Olafur Eliasson at Tanya Bonakdar

Olafur Eliasson at Tanya Bonakdar
Art in America
December 2006

For an artist, change and growth involves continually working against one's strengths-having the courage to abstain from the tricks that have worked in the past in order to explore fresh possibilities for resolution. In contrast to many artists who, especially as they become successful, appear unwilling to challenge themselves in this way, it seems as if Olafur Eliasson is always pulling the rug out from under himself. Having achieved international recognition with work in which color predominated—most notably The Weather Project, his 2004 installation which bathed the Turbine Hall at London's Tate Modern in an eerie yellow glow—it's significant that, in his first New York exhibition since then, he chose to work with no color at all.

Walking into the dimly lit circular room that formed Your negotiable panorama, you were first aware of being surrounded by a horizontal ring of white light that broke into random undulating filaments of light and shadow that danced around the wall before coalescing into a single, narrow ribbon and becoming still. A round pool of water illuminated by projected light dominated the center of the room, and just as you were beginning to make the connection between the movement of the water and the wavelike reflection on the wall, another visitor would happen to enter the room and the dance began again. It's likely that more than a few visitors did not catch the relationship between their entrance to the room (walking over a ramp that was a trigger for the water's activity) and the movement of the light, which made it even more mysterious.

From there one moved on to Your uncertain museum, entering through a "hallway" formed by a spiral of stretched, translucent gray scrim. This led into a circular area occupied by four large disks that were hanging from wires and revolving lazily. A target pattern of alternating concentric mirror and translucent stripes made up the surface of the disks, and as each slowly rotated you could see the other disks both through them and in reflection. A spotlight lighted all, and if a disk happened to reflect the light your way, it was a blinding surprise. The mesmerizing turning of the disks, along with the play of pattern upon pattern, lulled you into a place where, as in a black-and-white film, you forgot about color completely until a disk would turn to unexpectedly show your own image to you in sudden, blazing Technicolor.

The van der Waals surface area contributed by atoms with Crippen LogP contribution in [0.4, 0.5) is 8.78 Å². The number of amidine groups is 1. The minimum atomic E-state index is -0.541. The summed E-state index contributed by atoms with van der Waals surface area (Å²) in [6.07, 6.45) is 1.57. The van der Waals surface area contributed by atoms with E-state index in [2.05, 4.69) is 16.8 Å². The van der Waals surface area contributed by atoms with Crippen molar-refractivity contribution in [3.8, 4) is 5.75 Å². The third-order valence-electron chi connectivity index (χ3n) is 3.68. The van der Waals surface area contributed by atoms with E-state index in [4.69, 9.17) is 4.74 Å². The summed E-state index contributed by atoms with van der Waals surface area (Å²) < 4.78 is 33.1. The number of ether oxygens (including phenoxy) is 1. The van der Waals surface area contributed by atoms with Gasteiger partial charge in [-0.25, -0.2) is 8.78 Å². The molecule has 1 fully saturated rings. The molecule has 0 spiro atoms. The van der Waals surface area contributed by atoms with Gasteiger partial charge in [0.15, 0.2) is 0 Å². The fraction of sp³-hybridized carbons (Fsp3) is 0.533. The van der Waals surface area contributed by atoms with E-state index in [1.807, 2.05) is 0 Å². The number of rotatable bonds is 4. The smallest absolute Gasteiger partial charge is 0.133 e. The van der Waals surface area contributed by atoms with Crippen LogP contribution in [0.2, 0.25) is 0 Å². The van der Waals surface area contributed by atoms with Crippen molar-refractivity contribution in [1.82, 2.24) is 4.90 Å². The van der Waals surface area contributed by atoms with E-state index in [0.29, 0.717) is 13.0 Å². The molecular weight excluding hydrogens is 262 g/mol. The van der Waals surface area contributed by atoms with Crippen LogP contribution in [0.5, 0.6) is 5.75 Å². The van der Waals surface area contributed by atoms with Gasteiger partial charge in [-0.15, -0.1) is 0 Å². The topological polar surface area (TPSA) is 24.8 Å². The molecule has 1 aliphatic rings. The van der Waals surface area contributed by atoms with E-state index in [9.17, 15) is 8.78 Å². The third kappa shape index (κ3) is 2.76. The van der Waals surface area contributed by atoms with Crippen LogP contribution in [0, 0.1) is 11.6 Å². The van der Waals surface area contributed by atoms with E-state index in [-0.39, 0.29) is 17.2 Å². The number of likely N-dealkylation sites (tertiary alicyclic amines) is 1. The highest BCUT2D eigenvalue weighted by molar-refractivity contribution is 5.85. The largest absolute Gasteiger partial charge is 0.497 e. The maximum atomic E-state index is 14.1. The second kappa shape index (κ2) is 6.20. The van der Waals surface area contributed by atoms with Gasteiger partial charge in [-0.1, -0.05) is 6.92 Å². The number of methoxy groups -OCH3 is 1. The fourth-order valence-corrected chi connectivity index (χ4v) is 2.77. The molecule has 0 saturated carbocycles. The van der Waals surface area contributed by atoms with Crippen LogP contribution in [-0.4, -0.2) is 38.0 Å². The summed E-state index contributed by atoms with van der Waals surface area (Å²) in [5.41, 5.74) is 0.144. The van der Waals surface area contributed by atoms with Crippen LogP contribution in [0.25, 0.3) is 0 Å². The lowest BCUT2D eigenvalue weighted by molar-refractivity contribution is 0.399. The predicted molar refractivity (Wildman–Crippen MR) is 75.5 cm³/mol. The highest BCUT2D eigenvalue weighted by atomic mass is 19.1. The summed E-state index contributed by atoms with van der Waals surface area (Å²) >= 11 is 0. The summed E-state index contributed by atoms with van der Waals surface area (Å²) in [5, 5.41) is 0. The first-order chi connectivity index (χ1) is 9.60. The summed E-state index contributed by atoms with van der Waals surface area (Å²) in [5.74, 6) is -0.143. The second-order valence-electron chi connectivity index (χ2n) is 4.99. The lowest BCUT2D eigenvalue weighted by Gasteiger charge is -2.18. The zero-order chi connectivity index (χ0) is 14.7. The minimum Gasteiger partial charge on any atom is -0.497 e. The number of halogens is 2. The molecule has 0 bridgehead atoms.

While the piece in the large room upstairs had no kinetic aspects, it was in many ways the most spectacular. Entitled The inverted mirror sphere, it was a massive, globe-like "chandelier" suspended from the ceiling which, in a nostalgic touch, was made up of mirrored triangles similar to those Eliasson had used in a skylight piece in the same room several years ago. This time the mirrored triangles were attached to a spiral of steel tubes to form a pattern that was an elegant play on Buckminster Fuller's geodesic dome, a source for much of Eliasson's work. Illuminated from inside by a bright white light, the globe, like a brilliant ballroom disco ball, reflected a radiant geometry onto the walls, floors, and people in the room. If one of those people were to go stand under the globe, they'd find that their head fit neatly through a round hole in the bottom, containing them in a private universe of heat, light, and reflection.

To experience Eliasson's final installation, one had to stumble through black drapery (a tiresome requirement of much art these days, and one Eliasson, to his credit, has most often managed to do without) into a darkened room solely occupied by a black basketball-sized half globe on the far wall on which a white arrow of light moved to point in four different directions. Going through another curtain to the side of the globe revealed that the arrows were pinhole reflections from a larger installation of neon. After the previous three situations that invited the viewer to be so keenly involved, this work, which seemed to offer little more than the illustration of a clever idea, served as an anti-climax.

-Carol Diehl